Those of us who knew Veloce’s ebullient managing director will smile in recognition at this photograph. This is the Bertie Goodman of memory. That supremely self-confident relaxed pose, the trim moustache and crimped hair mark out the man who was in charge of Veloce Limited during its final years.

After an apprenticeship with Alfred Herbert the machine tool manufacturer in Coventry and followed by WWII service in the Fleet Air Arm, Bertie ran Veloce’s racing programme in the late 1940s and early 50s. By the time of this photograph, he had become sales director – after the Hall Green Race Shop was closed at the end of 1953. Management changes in 1965, prompted by his uncle Eugene’s retirement, saw Bertie put in day to day charge – a role he held until the firm’s liquidation in 1971.

After Veloce, Bertie moved to Norton Villiers (later NVT) and in 1976, as part of NVT Motorcycles, he produced a range of BSA badged lightweight machines using Yamaha and Morini engines. Ten years later, and with the BSA name now owned by Bertie and his business partner Bill Coloquhoun – another onetime NVT director – the firm moved from Coventry to Blockley, Gloucestershire. More lightweight machines were produced, including an updated BSA Bushman fitted with a Yamaha power unit. After a spell in Canada, Bertie returned to the UK and retirement.

I last saw him in 1995 when I was working at The Classic MotorCycle magazine. Although debilitated following a stroke, I was greeted at the family home in rural Warwickshire with the usual warm smile and a clap on the back, while his wife Maureen updated me on the latest Goodman family issues. Bertie died the following year, and his funeral was attended by a raft of UK motorcycle industry luminaries – a mark of how much he was liked by his peers. Hugh Palin, onetime director of the motorcycle traders’ union and latterly a colleague at Norton Villiers, read the oration.

So, after this brief biography of Bertie Goodman, what about the L.E.? Well, VON 608 was the first Mk.III road tested by Motor Cycling in early 1958. Their Midlands man Bernal Osborne was in the saddle and his positive impressions appeared in the magazine’s 16 January issue – following a description of the model’s newly introduced four-speed foot-change gearbox the previous week. Osborne was depicted splashing along the roads of Hall Green in seasonally wet weather, which prompted him to comment on the effectiveness of the new spun over rim to the front brake plate, a further refinement since the previous season.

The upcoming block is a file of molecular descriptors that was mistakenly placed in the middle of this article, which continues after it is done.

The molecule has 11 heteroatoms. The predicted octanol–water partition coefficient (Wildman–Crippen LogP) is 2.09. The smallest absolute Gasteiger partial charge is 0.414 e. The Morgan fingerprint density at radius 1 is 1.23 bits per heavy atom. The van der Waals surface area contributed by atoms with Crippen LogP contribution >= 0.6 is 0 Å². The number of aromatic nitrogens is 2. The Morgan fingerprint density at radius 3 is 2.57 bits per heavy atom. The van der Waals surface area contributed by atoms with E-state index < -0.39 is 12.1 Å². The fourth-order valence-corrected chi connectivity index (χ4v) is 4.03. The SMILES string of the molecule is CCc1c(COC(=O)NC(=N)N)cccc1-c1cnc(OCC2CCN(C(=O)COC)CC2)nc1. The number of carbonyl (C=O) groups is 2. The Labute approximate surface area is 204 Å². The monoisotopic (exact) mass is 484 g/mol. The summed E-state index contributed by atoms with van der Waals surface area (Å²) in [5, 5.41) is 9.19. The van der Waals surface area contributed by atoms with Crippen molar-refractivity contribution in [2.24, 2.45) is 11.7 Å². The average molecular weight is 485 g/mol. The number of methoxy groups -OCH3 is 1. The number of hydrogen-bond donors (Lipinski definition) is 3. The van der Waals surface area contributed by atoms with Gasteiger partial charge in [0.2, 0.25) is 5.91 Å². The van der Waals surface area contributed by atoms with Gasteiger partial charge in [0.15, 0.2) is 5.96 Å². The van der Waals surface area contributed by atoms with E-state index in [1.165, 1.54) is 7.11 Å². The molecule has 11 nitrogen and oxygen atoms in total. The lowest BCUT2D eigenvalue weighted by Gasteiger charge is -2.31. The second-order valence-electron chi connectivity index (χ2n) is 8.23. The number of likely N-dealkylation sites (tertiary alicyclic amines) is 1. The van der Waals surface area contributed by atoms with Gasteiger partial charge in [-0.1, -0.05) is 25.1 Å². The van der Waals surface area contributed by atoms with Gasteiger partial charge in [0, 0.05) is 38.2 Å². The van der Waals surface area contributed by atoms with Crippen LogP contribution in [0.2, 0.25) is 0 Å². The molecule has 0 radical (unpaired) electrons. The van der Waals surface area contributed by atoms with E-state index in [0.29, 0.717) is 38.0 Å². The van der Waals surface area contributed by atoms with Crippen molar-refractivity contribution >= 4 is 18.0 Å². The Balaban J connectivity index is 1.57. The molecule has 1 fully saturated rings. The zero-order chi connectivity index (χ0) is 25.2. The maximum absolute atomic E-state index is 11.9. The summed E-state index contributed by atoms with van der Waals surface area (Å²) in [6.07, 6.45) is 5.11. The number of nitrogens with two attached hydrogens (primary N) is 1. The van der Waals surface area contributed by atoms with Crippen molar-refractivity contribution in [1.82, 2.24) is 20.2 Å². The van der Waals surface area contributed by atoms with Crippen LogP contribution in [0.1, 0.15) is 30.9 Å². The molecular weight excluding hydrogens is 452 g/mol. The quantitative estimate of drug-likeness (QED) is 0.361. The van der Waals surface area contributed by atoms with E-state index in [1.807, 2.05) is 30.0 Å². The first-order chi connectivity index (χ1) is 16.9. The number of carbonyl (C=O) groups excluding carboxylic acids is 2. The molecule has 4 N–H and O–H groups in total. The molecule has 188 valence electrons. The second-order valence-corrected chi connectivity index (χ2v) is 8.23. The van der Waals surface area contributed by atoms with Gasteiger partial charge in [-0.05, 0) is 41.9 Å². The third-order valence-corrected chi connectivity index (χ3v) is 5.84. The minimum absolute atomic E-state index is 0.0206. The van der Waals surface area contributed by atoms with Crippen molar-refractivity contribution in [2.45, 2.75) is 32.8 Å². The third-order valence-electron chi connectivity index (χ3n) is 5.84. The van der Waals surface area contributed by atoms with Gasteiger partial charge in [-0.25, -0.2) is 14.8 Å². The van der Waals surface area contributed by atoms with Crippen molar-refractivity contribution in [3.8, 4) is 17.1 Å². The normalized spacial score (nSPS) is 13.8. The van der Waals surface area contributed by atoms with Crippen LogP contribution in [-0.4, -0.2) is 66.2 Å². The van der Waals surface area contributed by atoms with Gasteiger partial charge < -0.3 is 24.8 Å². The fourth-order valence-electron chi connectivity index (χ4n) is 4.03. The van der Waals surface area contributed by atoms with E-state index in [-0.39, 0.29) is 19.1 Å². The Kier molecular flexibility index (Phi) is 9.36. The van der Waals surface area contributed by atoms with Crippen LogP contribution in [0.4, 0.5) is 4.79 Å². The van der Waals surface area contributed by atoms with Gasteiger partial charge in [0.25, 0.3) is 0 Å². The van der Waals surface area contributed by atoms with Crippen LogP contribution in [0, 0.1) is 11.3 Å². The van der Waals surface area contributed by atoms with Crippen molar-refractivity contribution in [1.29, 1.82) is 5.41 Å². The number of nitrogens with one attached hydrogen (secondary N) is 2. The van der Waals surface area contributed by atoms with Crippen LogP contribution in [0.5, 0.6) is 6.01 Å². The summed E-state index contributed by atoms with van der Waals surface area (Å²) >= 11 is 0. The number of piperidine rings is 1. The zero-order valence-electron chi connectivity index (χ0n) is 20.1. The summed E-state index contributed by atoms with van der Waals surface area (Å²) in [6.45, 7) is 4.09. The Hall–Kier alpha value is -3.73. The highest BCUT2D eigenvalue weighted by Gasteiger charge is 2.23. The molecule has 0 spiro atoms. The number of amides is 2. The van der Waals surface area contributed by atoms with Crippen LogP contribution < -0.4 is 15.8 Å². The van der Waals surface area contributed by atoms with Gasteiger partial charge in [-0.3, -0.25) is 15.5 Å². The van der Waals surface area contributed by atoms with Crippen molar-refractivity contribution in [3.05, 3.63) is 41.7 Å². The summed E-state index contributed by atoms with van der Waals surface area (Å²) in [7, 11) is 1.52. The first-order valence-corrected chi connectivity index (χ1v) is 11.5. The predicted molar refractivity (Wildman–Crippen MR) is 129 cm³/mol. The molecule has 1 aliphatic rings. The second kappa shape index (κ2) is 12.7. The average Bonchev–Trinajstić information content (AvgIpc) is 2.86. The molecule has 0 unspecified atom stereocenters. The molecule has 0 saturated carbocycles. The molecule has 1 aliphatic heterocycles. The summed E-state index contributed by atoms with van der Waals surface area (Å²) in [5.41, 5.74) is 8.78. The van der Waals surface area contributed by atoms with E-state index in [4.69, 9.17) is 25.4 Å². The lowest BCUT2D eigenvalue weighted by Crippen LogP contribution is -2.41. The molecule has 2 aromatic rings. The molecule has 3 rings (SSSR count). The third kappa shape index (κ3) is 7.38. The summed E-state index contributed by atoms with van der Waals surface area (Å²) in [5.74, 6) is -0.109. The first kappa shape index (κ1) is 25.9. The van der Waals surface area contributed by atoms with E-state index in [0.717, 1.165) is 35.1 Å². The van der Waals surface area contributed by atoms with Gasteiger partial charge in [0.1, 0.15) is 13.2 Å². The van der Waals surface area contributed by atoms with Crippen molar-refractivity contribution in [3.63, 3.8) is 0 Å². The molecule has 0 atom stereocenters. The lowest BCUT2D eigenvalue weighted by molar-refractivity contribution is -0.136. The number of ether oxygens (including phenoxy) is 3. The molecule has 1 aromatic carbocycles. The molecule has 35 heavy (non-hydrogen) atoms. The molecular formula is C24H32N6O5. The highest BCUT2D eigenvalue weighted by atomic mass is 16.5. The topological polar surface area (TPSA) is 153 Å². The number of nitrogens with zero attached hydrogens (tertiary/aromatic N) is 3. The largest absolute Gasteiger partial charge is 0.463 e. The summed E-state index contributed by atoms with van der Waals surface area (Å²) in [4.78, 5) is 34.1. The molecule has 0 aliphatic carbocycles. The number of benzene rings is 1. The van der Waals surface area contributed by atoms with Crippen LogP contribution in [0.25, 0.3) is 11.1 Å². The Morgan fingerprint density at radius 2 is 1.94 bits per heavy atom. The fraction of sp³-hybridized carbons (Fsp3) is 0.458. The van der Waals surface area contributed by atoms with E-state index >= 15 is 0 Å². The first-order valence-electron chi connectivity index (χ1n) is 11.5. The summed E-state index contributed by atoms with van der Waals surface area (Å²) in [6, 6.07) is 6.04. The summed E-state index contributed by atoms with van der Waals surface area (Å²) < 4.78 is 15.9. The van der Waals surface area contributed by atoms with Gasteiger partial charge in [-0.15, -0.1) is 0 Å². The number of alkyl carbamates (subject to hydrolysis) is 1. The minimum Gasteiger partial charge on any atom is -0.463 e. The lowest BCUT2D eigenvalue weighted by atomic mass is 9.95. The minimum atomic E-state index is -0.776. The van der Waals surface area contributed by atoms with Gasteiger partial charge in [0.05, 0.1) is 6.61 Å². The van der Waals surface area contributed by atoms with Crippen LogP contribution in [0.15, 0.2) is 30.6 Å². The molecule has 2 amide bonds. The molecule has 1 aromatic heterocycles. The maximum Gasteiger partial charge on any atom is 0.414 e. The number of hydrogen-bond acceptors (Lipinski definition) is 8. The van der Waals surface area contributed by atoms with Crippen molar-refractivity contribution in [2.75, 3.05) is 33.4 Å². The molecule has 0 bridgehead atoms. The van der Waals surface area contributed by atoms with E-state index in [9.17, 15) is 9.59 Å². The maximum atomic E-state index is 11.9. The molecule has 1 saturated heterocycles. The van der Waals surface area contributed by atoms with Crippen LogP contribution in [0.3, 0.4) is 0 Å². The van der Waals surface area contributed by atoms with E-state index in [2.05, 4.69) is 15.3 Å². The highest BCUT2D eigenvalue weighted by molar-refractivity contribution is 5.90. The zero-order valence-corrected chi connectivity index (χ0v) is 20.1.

The factory production records tell us that VON 608 was allocated engine and frame numbers 1065/3 and 1065/34 respectively, and was road registered by the factory on 31 December 1957. This pin sharp photograph is a restorer’s prize, showing as it does a first season L.E. Mk.III in all its detail. Starting at the front end, there is the modified brake plate, praised by Motor Cycling's tester, and also the bright chromium plated handlebar – a 1958-59 fitment before a reversion to grey. The Amal twist grip has the square sides to the plated section accommodating the throttle cable, a design fitted to previous season L.E.s and also used by BSA on their Bantam model. The new headlamp shell now houses the speedometer, ammeter and ignition/lighting switch – the latter having an asymmetrical control lever, with its longer section facing rearwards. Note also the detail of how the throttle cable is positioned in front of the version operating the front brake before passing through a grommet into the new nacelle. This helps to give a tidy curve to the brake cable’s run. The rear number plate still has the Miller type 37 tail lamp fitted to the later Mk.II models, with the manufacturer’s diamond shaped logo in its centre and a separate reflector below the registration. The lower frame strengthening strips remain bright chrome plated; latterly they were painted as an economy measure. Above the oil filter chamber the ignition high tension lead is routed outwards, to reach the spark plug with its KLG suppressor cap from the front. I prefer the more tidy arrangement, where the lead emerges between the water hose and the induction pipe.

As with the picture of Avon’s Doug Mitchenall with the prototype Vogue shown in Looking Back 30, this photograph was given to the Club by Desne Dodkin, who retrieved it from a bundle of discarded works publicity before the Velocette factory closed – a fascinating gem which otherwise would have been lost forever.

Dennis Frost